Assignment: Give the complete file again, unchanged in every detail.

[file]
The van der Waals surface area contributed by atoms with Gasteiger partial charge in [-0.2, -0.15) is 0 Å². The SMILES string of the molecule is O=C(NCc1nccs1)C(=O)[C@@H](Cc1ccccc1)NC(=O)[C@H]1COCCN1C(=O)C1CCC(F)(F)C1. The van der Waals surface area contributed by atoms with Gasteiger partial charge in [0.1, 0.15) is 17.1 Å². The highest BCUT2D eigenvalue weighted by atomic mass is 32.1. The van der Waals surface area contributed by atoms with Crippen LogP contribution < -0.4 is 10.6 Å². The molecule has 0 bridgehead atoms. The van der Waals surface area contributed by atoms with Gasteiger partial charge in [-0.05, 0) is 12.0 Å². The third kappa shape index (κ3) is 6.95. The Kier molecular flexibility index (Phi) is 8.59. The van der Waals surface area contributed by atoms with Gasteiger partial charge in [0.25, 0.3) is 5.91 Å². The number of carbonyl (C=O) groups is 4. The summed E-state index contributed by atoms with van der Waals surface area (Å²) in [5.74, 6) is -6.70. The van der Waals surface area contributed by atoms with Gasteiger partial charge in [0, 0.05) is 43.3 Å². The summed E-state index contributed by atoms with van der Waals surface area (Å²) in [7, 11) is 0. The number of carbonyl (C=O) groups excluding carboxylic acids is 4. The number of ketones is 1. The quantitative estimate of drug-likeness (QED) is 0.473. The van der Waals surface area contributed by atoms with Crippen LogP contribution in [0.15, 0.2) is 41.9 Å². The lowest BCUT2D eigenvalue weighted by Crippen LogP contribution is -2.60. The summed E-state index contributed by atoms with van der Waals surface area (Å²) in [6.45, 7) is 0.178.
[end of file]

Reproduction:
The van der Waals surface area contributed by atoms with Gasteiger partial charge in [-0.2, -0.15) is 0 Å². The SMILES string of the molecule is O=C(NCc1nccs1)C(=O)[C@@H](Cc1ccccc1)NC(=O)[C@H]1COCCN1C(=O)C1CCC(F)(F)C1. The van der Waals surface area contributed by atoms with Gasteiger partial charge in [0.1, 0.15) is 17.1 Å². The highest BCUT2D eigenvalue weighted by atomic mass is 32.1. The van der Waals surface area contributed by atoms with Crippen LogP contribution < -0.4 is 10.6 Å². The molecule has 0 bridgehead atoms. The van der Waals surface area contributed by atoms with Gasteiger partial charge in [-0.05, 0) is 12.0 Å². The third kappa shape index (κ3) is 6.95. The Kier molecular flexibility index (Phi) is 8.59. The van der Waals surface area contributed by atoms with Gasteiger partial charge in [0.25, 0.3) is 5.91 Å². The number of carbonyl (C=O) groups is 4. The summed E-state index contributed by atoms with van der Waals surface area (Å²) in [5.74, 6) is -6.70. The van der Waals surface area contributed by atoms with Gasteiger partial charge in [0, 0.05) is 43.3 Å². The summed E-state index contributed by atoms with van der Waals surface area (Å²) in [7, 11) is 0. The number of carbonyl (C=O) groups excluding carboxylic acids is 4. The number of ketones is 1. The quantitative estimate of drug-likeness (QED) is 0.473. The van der Waals surface area contributed by atoms with Crippen LogP contribution in [0.15, 0.2) is 41.9 Å². The lowest BCUT2D eigenvalue weighted by Crippen LogP contribution is -2.60. The summed E-state index contributed by atoms with van der Waals surface area (Å²) in [6.45, 7) is 0.178.